Saturday, November 10, 2007

American myths

One of the great myths of America is that of a frontier country, a place where anyone can go and reinvent themselves, can become a part of society no matter what their background.

That has long been a myth of the country and was very strong myth of the SouthWestern US as I was growing up in Texas. No matter who badly you might screw up you can come to Texas and redeem yourself. That's the magic of the great story of the Alamo -- Crockett, Travis, and Bowie had all come to Texas to escape personal failures and even criminal prosecution in the case of Travis.

That's just not the way the country works anymore though. If you screw up there's nothing you can do about it. They'll get you eventually.
In the 33 years since her escape from a Georgia women's prison, Deborah Ann Gavin Murphey was able to evade authorities and keep most of her past to herself, carving out a small-town life in East Texas where she worked as a nurse and raised two children.

She offered a few clues about her past to her husband and partner of 32 years, Richard Murphey.

He knew she was a military brat and he had met members of her family.

And before they were married, he knew she had spent time in prison.

But he didn't learn the full story until this week, after federal agents arrested his wife at the couple's home in tiny Frankston, about halfway between Tyler and Palestine. It turns out, she walked out of the Georgia Women's Correctional Institution in 1974, where she was serving time for an armed robbery conviction.

"It's like a whirlwind around here," Murphey, 63, said Friday as he spent another day learning more about his wife while also trying to find her an attorney.

Deborah Murphey sits in the Anderson County Jail awaiting transfer back to Georgia.

"I seen her yesterday and she's not doing good," Murphey said of his wife.

On Wednesday, a federal fugitive task force arrested Deborah Murphey, 53, more than three decades after she simply walked away from prison — her sixth escape, authorities said.

The cold case had made it into the hands of Atlanta-based Jason Watson, a Georgia corrections employee assigned to the newly formed U.S. Marshal Service's Southeast Regional Fugitive Task Force, a few months ago.

Watson said Murphey's case had been open but no significant development pinpointing her whereabouts occurred until late September, when another member received a tip that she was living in Frankston.


Married in McKinney
The former Deborah Gavin was convicted of an armed robbery that she has since told her family she didn't commit.

"She was passed out in the back seat," Murphey said of the crime that landed his wife in prison. "She met this boy and this girl. When the car stopped, it was surrounded by police. She had found out they had stopped and robbed the store somewhere."

After her prison escape in 1974, she fled to Tennessee and Florida. She made her way to her mother's home in Irving, near Dallas the next year. While living there, Deborah Gavin met Murphey, a construction worker, through friends. He offered her a job as a construction helper at his job in Plano.

Shortly after the two became a couple in 1975, she told Murphey she had been in prison and had escaped at least once.

"I knew she had been in the pen and she had gotten out, went to Louisiana and then she got caught," Murphey said.

But she said nothing about her last escape until after the two were married by a McKinney justice of the peace in 1984.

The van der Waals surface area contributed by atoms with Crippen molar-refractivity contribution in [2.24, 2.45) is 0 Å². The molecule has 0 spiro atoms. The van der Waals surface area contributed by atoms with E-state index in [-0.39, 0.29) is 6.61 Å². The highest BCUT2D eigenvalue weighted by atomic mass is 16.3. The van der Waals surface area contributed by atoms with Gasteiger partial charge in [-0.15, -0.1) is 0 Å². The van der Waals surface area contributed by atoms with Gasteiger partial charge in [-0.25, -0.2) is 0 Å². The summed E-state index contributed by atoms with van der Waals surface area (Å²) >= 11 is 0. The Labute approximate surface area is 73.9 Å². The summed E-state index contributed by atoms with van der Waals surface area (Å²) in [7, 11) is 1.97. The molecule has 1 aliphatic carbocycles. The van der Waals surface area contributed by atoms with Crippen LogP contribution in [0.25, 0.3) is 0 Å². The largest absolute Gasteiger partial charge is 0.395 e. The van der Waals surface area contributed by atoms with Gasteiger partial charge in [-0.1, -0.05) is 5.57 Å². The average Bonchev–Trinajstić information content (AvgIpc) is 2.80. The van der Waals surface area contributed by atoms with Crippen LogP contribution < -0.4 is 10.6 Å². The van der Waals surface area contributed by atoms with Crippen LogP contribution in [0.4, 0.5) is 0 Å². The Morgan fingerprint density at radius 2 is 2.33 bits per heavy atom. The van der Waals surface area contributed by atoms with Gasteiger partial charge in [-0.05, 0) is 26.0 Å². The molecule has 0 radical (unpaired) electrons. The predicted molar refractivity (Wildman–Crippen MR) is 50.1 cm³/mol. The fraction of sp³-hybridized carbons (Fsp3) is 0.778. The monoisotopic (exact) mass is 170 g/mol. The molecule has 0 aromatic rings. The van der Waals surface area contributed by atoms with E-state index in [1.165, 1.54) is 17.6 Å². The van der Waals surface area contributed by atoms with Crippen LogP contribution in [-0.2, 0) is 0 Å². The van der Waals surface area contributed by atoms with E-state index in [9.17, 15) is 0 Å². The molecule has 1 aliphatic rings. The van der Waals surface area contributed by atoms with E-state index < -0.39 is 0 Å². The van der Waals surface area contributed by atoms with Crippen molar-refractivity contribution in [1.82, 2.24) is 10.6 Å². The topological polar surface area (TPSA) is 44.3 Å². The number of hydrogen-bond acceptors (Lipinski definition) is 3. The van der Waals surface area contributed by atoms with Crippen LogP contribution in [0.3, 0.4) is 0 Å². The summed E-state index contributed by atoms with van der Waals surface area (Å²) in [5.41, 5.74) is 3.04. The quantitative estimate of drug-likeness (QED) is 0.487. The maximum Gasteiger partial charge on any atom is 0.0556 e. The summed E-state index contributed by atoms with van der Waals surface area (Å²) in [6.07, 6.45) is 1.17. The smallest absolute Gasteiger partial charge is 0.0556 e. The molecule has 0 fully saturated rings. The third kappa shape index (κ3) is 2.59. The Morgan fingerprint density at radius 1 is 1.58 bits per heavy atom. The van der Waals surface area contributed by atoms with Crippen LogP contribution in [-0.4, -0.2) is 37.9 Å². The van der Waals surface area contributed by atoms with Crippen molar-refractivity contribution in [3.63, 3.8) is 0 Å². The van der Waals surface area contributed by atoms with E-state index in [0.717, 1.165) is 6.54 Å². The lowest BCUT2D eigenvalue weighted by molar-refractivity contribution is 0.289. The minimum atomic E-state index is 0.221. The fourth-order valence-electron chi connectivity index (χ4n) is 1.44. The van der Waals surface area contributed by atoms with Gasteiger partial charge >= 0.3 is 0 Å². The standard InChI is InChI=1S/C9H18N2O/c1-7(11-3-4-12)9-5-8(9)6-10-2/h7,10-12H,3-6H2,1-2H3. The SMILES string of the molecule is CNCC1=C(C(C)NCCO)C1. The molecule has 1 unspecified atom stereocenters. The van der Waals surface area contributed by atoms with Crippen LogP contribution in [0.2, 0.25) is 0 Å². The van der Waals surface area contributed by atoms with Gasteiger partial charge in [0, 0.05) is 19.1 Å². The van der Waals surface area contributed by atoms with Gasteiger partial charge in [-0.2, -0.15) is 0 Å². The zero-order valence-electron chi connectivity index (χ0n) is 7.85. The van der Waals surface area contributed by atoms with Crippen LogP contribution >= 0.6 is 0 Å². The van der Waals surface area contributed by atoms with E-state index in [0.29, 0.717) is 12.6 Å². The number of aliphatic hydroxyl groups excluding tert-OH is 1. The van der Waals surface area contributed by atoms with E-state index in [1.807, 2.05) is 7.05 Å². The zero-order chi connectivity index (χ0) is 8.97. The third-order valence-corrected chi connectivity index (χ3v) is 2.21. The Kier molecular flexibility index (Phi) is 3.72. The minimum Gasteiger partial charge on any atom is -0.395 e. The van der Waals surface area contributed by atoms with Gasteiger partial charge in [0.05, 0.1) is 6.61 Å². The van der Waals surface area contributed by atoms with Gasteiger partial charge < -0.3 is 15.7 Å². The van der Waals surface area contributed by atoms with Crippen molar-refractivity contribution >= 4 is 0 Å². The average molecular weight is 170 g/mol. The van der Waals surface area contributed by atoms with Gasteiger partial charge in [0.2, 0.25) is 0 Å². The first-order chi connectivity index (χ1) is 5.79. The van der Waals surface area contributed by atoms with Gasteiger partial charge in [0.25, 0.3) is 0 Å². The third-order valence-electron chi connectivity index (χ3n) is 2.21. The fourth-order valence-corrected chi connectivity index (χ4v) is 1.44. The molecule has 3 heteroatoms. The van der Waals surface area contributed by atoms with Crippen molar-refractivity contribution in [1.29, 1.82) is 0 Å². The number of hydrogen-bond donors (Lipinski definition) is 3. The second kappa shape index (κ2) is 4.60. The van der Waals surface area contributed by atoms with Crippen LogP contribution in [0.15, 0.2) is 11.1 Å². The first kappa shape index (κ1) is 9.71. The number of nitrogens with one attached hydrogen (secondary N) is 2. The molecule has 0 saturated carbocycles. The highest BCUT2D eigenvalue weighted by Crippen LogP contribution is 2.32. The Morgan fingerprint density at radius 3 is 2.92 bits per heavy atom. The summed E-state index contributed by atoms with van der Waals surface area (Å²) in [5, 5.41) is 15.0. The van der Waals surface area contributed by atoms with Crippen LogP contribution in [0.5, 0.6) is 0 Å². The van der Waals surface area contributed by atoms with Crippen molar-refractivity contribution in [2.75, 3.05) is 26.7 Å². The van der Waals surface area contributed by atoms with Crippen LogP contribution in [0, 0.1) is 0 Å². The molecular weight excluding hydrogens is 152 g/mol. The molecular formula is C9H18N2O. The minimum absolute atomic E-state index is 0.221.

"It was awhile after we got married," Murphey said. "I was kind of tongue-tied."

The couple eventually relocated to East Texas, where the woman with an eighth-grade education got into the University of Texas at Tyler, earning a nursing degree in 1994.

On her application for a Texas nursing license, Deborah Murphey checked the "No" box when asked: "Have you ever been convicted of a crime other than minor traffic violations?"

The Texas Board of Nursing Examiners did not do background checks at that time. Her license has since been renewed, but was to expire next year.

Background checks on nursing license applicants became mandatory in 2004. Murphey's record had not been checked at the time of her arrest this week, according to the board.

The couple had two children, a boy and girl, now grown. "They didn't know nothing until Wednesday," their father said.

Murphey did tell her husband that the prison was involved in a sex abuse scandal involving correctional officers and inmates. Officials confirm that a sex abuse scandal forced the prison to close in the 1990s. Murphey said he never asked his wife if she had been abused.

"She didn't tell me," he said. "I didn't want to know."

But one of her siblings, living in Oklahoma City, informed Murphey this week that she was sexually abused at the prison.


'The marshals are here'
Murphey worked as a nurse until two years ago, when a back injury forced her to quit her job at East Texas Medical Center in Tyler. She's had heart problems and one kidney removed because of cancer.

She was home alone Wednesday.

The marshals' task force first posed as municipal workers to verify Deborah Murphey was indeed Gavin the fugitive.

Once they confirmed her identity, they regrouped and approached the two-story home again. They identified themselves and informed her she was about to be arrested.

She walked back into the house, telling officers she had to place the family dog, Roxy, in another room. She returned, Watson said, with a 12-gauge shotgun.

She told the officers she was afraid and would put down the gun if they let her talk to her husband.

Murphey was working in Tyler when his wife called to say she would not be home when he returned from work.

"She said: 'The marshals are here and they're going to arrest me,' " Murphey said.

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